Fallschirmjäger in WWIII – the Green Devils and their Wiesels  


Modern Fallschirmjager jumping from a CH-160 Transall

Apart from the Gebirgsjäger Kompanie, one of the other formations I was really looking forward to seeing in the new West German book was the Fallschirmjäger Kompanie. These iconic warriors had a huge influence in WWII and in the development of new tactics and methods of warfare, which has carried on into the more modern battlefield of the 20th Century and beyond. Although you may not see a mass unit jump again, like the Fallschirmjäger did when they bravely jumped into Eban Emael in Belgium and in the Invasion of Crete during WWII, in what was some of the first successful uses of paratroopers, it did make other nations take notice and implement their own paratrooper programs.

The hard lessons learned in airborne drops like Crete and Operation Market Garden were that you needed to be confident of quick support to the often lightly armed and isolated paratroopers and that they needed to drop with adequate equipment to be able to handle both infantry and armour. Developments of weapons like the Panzerfaust and the FG-42 Paratrooper rifles are examples of what the Germans came up with within WWII to assist the paratroopers with these problems.

The Germans actually developed several early helicopter designs in WWII and some were used in limited roles such as observation vehicles, medical evacuations, and light transport examples such as the Flettner FI 282 Kolibri, and Focke Achgelis Fa 223 Drache are noted, but extensive allied bombing prevented any widespread use of the helicopter by the Germans in WWII. The Allies were also developing their own helicopter designs during the war, like the Bell 30, and Bell 47 (which entered civilian service in 1946), and the Sikorsky R-4. Interestingly the Sikorsky R-4 was the only Allied-designed helicopter to serve in WWII, it was used primarily as a search and rescue vehicle by the USAAF 1st Air Commando Group in the remote Burmese Campaigns against the Japanese.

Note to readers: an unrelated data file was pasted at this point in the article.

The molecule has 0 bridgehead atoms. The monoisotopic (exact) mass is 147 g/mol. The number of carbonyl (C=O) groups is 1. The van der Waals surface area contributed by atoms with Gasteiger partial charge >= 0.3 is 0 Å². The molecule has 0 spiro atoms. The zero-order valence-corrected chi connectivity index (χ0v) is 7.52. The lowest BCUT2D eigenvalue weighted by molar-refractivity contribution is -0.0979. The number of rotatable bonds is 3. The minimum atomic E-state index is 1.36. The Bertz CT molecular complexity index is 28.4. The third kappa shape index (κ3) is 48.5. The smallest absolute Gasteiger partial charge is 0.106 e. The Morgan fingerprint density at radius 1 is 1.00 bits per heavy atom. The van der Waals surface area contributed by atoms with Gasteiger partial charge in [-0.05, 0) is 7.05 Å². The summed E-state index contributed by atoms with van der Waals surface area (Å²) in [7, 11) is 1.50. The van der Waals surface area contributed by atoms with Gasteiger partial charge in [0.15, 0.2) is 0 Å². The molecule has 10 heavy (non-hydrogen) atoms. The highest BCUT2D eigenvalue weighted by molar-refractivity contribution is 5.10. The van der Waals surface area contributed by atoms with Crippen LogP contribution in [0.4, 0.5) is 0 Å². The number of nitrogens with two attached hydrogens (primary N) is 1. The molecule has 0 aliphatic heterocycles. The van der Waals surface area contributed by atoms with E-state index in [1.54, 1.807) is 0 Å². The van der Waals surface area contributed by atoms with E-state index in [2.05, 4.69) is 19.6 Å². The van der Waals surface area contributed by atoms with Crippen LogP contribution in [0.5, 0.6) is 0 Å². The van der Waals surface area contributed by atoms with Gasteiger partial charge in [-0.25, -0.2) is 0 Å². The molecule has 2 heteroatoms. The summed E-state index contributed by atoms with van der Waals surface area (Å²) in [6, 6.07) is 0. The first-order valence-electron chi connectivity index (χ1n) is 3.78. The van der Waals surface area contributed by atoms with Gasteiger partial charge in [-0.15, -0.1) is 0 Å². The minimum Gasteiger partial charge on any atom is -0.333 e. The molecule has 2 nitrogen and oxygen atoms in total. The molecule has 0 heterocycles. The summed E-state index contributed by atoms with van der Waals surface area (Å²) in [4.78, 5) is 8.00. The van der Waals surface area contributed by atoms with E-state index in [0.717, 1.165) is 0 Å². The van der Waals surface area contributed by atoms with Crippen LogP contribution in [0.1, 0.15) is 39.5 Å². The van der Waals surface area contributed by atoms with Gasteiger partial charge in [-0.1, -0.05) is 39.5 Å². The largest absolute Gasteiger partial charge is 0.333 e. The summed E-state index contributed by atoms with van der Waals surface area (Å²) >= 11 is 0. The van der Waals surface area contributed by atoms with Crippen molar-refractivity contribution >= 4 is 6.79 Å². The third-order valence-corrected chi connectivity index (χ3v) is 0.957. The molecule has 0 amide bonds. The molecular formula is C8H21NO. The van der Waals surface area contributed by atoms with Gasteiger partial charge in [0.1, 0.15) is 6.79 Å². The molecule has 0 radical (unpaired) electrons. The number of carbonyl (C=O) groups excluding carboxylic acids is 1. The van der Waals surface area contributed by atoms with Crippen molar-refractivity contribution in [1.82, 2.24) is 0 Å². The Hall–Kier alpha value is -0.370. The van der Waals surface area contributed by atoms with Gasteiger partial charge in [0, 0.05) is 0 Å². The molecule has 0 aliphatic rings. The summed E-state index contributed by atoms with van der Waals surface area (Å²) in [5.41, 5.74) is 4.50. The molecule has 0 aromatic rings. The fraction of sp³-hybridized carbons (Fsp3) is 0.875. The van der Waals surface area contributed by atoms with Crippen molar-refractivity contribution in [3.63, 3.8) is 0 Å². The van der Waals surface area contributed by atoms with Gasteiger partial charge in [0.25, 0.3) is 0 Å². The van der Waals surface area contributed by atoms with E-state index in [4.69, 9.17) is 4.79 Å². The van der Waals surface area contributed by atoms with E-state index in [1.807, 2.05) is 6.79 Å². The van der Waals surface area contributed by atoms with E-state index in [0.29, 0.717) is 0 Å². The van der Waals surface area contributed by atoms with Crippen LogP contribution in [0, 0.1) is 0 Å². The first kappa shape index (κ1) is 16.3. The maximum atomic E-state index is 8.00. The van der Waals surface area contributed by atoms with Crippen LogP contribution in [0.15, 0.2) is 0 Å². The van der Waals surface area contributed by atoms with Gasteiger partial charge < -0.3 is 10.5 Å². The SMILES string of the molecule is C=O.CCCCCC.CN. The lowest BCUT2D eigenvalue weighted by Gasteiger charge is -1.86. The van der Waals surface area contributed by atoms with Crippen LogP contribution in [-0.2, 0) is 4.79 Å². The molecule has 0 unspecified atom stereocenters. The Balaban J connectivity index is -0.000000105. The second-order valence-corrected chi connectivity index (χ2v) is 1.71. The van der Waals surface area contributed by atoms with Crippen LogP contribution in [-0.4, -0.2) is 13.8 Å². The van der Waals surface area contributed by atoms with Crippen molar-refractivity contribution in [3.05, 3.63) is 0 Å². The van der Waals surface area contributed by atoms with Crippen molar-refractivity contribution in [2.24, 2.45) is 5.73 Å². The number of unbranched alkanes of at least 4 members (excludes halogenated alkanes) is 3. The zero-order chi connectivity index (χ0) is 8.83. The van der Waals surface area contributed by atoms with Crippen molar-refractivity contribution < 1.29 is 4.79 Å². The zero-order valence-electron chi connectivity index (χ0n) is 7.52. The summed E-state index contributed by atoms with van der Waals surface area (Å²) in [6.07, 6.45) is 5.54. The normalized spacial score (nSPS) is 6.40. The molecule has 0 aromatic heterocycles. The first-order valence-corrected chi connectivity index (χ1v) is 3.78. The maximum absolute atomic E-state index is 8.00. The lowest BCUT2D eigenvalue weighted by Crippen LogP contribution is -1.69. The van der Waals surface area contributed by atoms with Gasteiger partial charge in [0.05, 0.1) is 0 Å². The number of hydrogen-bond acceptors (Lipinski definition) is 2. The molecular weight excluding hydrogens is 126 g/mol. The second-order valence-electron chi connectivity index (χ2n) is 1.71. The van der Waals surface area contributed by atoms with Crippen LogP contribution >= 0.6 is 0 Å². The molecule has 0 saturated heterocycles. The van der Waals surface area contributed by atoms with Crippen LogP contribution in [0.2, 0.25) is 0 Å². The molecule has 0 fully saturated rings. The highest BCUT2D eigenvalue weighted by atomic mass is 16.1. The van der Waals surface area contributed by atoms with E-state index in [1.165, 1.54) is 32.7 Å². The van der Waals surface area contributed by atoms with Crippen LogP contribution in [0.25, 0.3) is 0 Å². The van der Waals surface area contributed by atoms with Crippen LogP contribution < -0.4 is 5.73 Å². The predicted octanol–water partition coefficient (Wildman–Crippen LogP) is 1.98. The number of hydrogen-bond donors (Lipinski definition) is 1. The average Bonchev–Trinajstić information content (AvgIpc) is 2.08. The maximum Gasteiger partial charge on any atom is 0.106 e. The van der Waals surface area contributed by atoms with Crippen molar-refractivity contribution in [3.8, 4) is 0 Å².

The introduction of the helicopter in the 50s and 60s was mostly used as either an observation vehicle or for quick medical evacuations as was seen in Korea, with the helicopters at the time being too small to carry many passengers or large weapon loads that would make them effective gunships or mass transports. It was not until the Vietnam War and the introduction of large turbine engine helicopters like the UH-1 Huey and CH-47 Chinook that you saw mass troop transport via helicopter.


German WW2 Helicopter – Focke Achgelis Fa 223 Drache

The Vietnam conflict saw whole companies carried by helicopters into battle, one of the first was the Battle of IaDrang, where the 1st Battalion, 7th Cavalry Regiment of the US Air Mobile Division was dropped in, one company at a time, with 16 Hueys needed to drop each Company. Airborne assault units like the 82nd Airborne and 101st Airborne are now more often being delivered into combat via helicopter instead of massed paratrooper drops like in WWII.

There are a few reasons for this. Firstly, the slow-moving transports needed to mass drop paratroopers at low levels as they did during WWII would now be sitting ducks for enemy anti-air weapons, so any drops close to enemy lines would be very risky. Also inserting troops via helicopter is very precise, you know exactly where you are inserting them, unlike the mass of troops being scattered across kilometres, which was what happened in WWII. Helicopter insertion can also often be done into “Hot” drop-zones with the advent of helicopter gunships. These gunships can provide massive amounts of suppressing and supporting gunfire to inserted troops.

In the Vietnam War special operations, teams like MACV-SOG, Navy SEALs, and Green Berets were often inserted via helicopter, with support from gunships. They were also often extracted under heavy fire while covered by units such as the HA(L)-3 Seawolves, and the US Army Combat Aviation regiments with heavily armed UH-1B Hogs or similar variants, or Cobra Gunships. If you want to read some stories of heroism, I strongly suggest you look up stories about MACV-SOG and the Seawolves, some of the missions they survived beg belief.

In modern conflicts, it is more common for these airborne troops to be inserted via helicopter now instead of jumping from a plane, as you saw in the Invasion of Iraq in Operation Desert Storm, with 2,000 Paratroopers of the 101st Airborne Division being transported by around 400 helicopters, 155 miles behind enemy lines, in what was at the time the “deepest air assault operation in history”. So this is why in the Team Yankee period we are seeing airborne troops being transported via helicopter instead of parachuting into the action.

In the Team Yankee time period, the Fallschirmjager are part of the 1. Luftlandedivision (1st Airborne Division), which was made up of three brigades, Luftlandebrigade 25, 26, and 27. One Luftlandebrigade was assigned to each Korps and was usually stationed at the rear of each assigned area, they usually split Luftlandedivision helicopter assets between each brigade and had no specific helicopter transport units assigned to each brigade. The Luftlandedivision also had a small airlift field artillery battery attached to it, of what appears to be 6 OTO Melara M56 105mm artillery, originally designed for the Italian Army’s Aplini Brigades.